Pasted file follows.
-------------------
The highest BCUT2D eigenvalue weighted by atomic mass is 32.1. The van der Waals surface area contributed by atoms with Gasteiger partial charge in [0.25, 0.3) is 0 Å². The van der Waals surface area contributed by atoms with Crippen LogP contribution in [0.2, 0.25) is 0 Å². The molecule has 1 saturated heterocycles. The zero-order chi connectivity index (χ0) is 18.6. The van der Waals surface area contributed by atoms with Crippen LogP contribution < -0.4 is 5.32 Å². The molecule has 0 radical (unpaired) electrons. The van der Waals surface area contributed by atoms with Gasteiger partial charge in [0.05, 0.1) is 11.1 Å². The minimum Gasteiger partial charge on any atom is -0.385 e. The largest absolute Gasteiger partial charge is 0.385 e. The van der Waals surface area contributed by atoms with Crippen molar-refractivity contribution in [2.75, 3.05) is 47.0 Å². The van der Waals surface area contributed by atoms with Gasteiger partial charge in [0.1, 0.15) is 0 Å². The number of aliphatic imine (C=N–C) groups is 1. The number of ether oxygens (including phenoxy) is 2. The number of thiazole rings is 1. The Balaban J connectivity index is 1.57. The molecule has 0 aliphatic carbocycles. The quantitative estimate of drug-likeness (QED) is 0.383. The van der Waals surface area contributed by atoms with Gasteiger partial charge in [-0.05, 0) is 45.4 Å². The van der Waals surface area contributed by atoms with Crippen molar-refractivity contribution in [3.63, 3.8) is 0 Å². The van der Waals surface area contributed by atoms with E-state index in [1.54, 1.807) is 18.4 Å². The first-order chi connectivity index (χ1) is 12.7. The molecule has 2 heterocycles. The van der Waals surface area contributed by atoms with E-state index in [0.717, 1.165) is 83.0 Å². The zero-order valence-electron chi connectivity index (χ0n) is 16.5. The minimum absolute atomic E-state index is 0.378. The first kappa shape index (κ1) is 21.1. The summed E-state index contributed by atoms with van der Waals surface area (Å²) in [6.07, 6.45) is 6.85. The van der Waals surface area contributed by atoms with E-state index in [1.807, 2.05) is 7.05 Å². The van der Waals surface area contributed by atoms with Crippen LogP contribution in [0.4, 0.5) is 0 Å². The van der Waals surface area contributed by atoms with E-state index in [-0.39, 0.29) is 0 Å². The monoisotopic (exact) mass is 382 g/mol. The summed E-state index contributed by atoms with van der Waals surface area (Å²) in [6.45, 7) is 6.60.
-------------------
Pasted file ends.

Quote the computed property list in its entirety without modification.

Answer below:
The highest BCUT2D eigenvalue weighted by atomic mass is 32.1. The van der Waals surface area contributed by atoms with Gasteiger partial charge in [0.25, 0.3) is 0 Å². The van der Waals surface area contributed by atoms with Crippen LogP contribution in [0.2, 0.25) is 0 Å². The molecule has 1 saturated heterocycles. The zero-order chi connectivity index (χ0) is 18.6. The van der Waals surface area contributed by atoms with Crippen LogP contribution < -0.4 is 5.32 Å². The molecule has 0 radical (unpaired) electrons. The van der Waals surface area contributed by atoms with Gasteiger partial charge in [0.05, 0.1) is 11.1 Å². The minimum Gasteiger partial charge on any atom is -0.385 e. The largest absolute Gasteiger partial charge is 0.385 e. The van der Waals surface area contributed by atoms with Crippen molar-refractivity contribution in [2.75, 3.05) is 47.0 Å². The van der Waals surface area contributed by atoms with Gasteiger partial charge in [0.1, 0.15) is 0 Å². The number of aliphatic imine (C=N–C) groups is 1. The number of ether oxygens (including phenoxy) is 2. The number of thiazole rings is 1. The Balaban J connectivity index is 1.57. The molecule has 0 aliphatic carbocycles. The quantitative estimate of drug-likeness (QED) is 0.383. The van der Waals surface area contributed by atoms with Gasteiger partial charge in [-0.05, 0) is 45.4 Å². The van der Waals surface area contributed by atoms with Crippen molar-refractivity contribution in [3.63, 3.8) is 0 Å². The van der Waals surface area contributed by atoms with E-state index in [1.54, 1.807) is 18.4 Å². The first-order chi connectivity index (χ1) is 12.7. The molecule has 2 heterocycles. The van der Waals surface area contributed by atoms with E-state index in [0.717, 1.165) is 83.0 Å². The zero-order valence-electron chi connectivity index (χ0n) is 16.5. The minimum absolute atomic E-state index is 0.378. The first kappa shape index (κ1) is 21.1. The summed E-state index contributed by atoms with van der Waals surface area (Å²) in [6.07, 6.45) is 6.85. The van der Waals surface area contributed by atoms with E-state index in [1.807, 2.05) is 7.05 Å². The van der Waals surface area contributed by atoms with Crippen LogP contribution in [0.4, 0.5) is 0 Å². The van der Waals surface area contributed by atoms with E-state index in [-0.39, 0.29) is 0 Å². The monoisotopic (exact) mass is 382 g/mol. The summed E-state index contributed by atoms with van der Waals surface area (Å²) in [6.45, 7) is 6.60.